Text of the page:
|Year : 1960 | Volume
| Issue : 1 | Page : 16-24
The importance of scleral rigidity in ocular tonometry
Ophthalmological Clinic of the University of Ghent, Belgium
|Date of Web Publication||6-May-2008|
Ophthalmological Clinic of the University of Ghent
Source of Support: None, Conflict of Interest: None
|How to cite this article:|
Francois J. The importance of scleral rigidity in ocular tonometry. Indian J Ophthalmol 1960;8:16-24
When the ocular tension is determined with the aid of a SCHIOTZ tonometer the corneal indentation caused by the bar of the apparatus depends on two factors, viz.: the ocular tension on the one hand and the scleral rigidity on the other.
Rigidity and elasticity do not denote the same condition. The rigidity of a body is the resistance which it offers to a change in its shape, while its elasticity is its ability to undergo a change in its shape and to return to its previous shape.
The rigidity of the shell of the eye fundamentally results from physical characteristics of the sclera and, in addition, from corneal and uveal properties.
When a tonometer is applied to the eye, the indentation of the cornea causes displacement of fluid giving rise to scleral distention and a simultaneous increase in ocular tension; the quantity of fluid driven from the eyeball is negligible.
As the weight used is increased, the corneal indentation increases; thus, when ocular tension is determined with the aid of two different weights, two different tonometric readings are obtained.
The greater the difference between these two tonometric readings, the greater the scleral rigidity, as expressed by FRIENDENWALD (1957) in the following equation
in which Pt 1 , and V 1 , represent the tonometric pressure and the volume of the indentation caused by the bar in the determination made with the first weight, whereas Pt 2 and V 2 represent the respective values as obtained with the second weight; K represents the coefficient of ocular rigidity.
| Technique of Measuring Scleral Rigidity|| |
If scleral rigidity is to be determined then it is necessary to use FRIEDENWALD's tables of calibration and a perfectly standardized tonometer, ass the least anomaly in the curvature of the bar or in the concavity of its inferior surface produces considerable errors.
To ensure that determination of ocular rigidity be of sufficient exactness it is necessary
1. To compare indentations of sufficiently different volume. The weights used should be 5.5 and 10 g. or, better even if possible, 5.5 and 15 g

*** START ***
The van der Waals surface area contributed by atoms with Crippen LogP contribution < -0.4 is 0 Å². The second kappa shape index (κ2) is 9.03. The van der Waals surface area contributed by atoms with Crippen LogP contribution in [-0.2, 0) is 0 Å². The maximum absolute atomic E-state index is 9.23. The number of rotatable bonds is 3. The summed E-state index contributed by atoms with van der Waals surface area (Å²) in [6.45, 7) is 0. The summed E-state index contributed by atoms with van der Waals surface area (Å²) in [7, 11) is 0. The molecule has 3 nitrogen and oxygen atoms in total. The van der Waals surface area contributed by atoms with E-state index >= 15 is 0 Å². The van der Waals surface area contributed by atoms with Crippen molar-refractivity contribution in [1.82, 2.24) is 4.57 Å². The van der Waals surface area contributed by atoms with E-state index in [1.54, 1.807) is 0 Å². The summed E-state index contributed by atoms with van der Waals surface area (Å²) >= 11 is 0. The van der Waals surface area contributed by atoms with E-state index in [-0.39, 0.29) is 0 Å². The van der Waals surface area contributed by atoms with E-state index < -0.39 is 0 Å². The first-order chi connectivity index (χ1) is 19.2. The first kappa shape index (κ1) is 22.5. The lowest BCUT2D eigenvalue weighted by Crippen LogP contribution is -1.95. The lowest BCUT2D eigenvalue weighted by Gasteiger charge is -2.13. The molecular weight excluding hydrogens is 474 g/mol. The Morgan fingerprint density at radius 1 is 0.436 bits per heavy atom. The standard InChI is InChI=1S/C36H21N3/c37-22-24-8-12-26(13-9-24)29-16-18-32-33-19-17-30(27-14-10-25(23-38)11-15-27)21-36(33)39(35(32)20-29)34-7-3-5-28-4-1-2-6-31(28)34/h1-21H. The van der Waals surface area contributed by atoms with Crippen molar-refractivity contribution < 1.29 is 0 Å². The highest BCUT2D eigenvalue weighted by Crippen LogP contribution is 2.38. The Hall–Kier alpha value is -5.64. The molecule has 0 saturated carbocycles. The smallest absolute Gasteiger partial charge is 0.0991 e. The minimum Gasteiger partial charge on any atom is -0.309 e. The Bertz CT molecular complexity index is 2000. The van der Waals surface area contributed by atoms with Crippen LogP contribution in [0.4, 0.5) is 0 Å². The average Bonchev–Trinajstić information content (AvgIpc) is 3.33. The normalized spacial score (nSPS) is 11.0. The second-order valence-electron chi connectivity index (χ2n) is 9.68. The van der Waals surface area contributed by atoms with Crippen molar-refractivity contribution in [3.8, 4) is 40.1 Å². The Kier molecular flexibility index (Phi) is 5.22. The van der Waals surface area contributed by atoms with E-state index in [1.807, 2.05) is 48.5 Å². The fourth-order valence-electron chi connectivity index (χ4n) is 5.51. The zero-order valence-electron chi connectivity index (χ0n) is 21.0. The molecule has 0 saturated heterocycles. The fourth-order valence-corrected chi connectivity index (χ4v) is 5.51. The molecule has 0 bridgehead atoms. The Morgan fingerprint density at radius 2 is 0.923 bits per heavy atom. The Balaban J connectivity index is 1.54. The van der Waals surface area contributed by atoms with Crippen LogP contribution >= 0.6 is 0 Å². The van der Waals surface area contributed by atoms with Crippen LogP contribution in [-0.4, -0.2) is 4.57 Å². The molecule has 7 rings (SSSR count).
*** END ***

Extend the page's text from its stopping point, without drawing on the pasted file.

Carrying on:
2. To make several determinations. In practice it is difficult to make a determination throughout 5-6 consecutive days but it is possible to take the average of three determinations made successively with the two weights; the arithmetical average of the three values of deviations obtained with each weight is then calculated.
The first average value is plotted on the curve of 5.5 g., and the second on the curve of 10 or 15 g, in FRIEDENWALD's monogram [Figure - 1]. An oblique line AB is thus obtained, which is subsequently displaced parallel with its original position, by means of a square and a flat ruler until it passes through the intersection of ordinate and abscissa (CD). After this, the ocular rigidity can be read from the arc in the left lower corner of the monogram.
Subsequently, in order to determine the corrected ocular tension, the square is moved upward along the ruler again until it encounters on the 5.5 g. curve, the value of deviation obtained at the first of the three determinations of which the average was taken (line EF). The figure then indicated by the square on the ordinate is that of the ocular tension corrected by the rigidity factor.
Normally, the ocular rigidity varies, between 0.0200 and 0.0250, as shown in the [Table - 1].
FRIEDENWALD's tables of calibration have been calculated for an average ocular rigidity of 0.0215, so that rigidities below 0.0215 affect tonometric determinations by an insufficiency error, while rigidities over 0.0215 affect the determinations by an error of excess.